You've heard of peak oil, is there such a thing as peak fish? Some scientists and pundits argue that we're already past the point of peak fish, and our use of wild fish is doomed to go down...down...down. Fact or fiction?
First, the analogy to peak oil is not good. Things would look different for our oil supplies if the little oil molecules could get together and reproduce underground. Imagine the different situation for oil supplies if a 5 year moratorium on pumping would allow underground supplies to double! Bonanza! Well, surprise, fish DO reproduce, and while we may end up running out of wild fish, the analogy to peak oil is nothing more than a handy news metaphor.
Does this mean that everything is fine for fish? Am I arguing that fish sex will save us from the doom of peak fish? NO. It is possible to use up wild fish, and we've done a good job of doing that in many places. Click here to see the figure at right expanded into a very cool animation showing the "fishing down" of most of our oceans.
Yes, we can run out of fish, but it's not peak fish. It's more about killing the goose that laid the gold egg.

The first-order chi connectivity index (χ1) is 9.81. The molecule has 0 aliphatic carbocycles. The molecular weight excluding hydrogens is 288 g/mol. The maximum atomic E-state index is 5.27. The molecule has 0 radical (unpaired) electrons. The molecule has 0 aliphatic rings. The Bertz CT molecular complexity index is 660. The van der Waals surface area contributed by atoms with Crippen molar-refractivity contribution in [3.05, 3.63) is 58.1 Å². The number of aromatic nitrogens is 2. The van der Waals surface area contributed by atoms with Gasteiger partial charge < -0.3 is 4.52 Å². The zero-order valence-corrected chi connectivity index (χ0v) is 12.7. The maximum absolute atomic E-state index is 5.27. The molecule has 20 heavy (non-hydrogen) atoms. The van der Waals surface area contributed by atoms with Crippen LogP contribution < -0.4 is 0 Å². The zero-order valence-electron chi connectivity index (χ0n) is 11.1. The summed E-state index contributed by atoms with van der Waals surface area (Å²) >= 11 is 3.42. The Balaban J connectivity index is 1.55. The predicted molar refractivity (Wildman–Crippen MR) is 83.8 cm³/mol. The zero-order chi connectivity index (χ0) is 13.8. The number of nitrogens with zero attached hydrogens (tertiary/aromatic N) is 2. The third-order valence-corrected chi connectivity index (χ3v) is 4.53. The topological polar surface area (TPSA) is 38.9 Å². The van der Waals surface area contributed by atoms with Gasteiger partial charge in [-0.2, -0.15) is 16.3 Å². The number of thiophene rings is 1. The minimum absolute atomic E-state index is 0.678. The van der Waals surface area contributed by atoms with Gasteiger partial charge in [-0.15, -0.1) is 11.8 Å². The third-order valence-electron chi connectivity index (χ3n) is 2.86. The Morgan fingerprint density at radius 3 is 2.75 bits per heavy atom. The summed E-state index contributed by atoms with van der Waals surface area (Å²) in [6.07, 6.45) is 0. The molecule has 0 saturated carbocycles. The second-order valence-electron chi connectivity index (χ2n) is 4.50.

What does the future hold? That outcome is in our hands. There's fishing done right and fishing done wrong, and if we fish right we can take fish out of the ocean forever. I won't speculate on what level of catch is sustainable, some say less than today's catches and some say more. Finding the right level will be a challenge but we can do it if we make a serious effort.
The wild card of climate change will make it difficult to fish right in the future, since we don't know what our future oceans are capable of producing. So a view that's correct today may be wrong tomorrow. But that doesn't change the underlying principle.
Peak fish is a news metaphor, and not a biological reality. We may get to peak fish because of human management mistakes, but that would be human foolishness, not an inevitable outcome. Unless you think human foolishness is inevitable...and then you should be reading a different blog.
thanks to the World Resources Institute for the peak fish graphic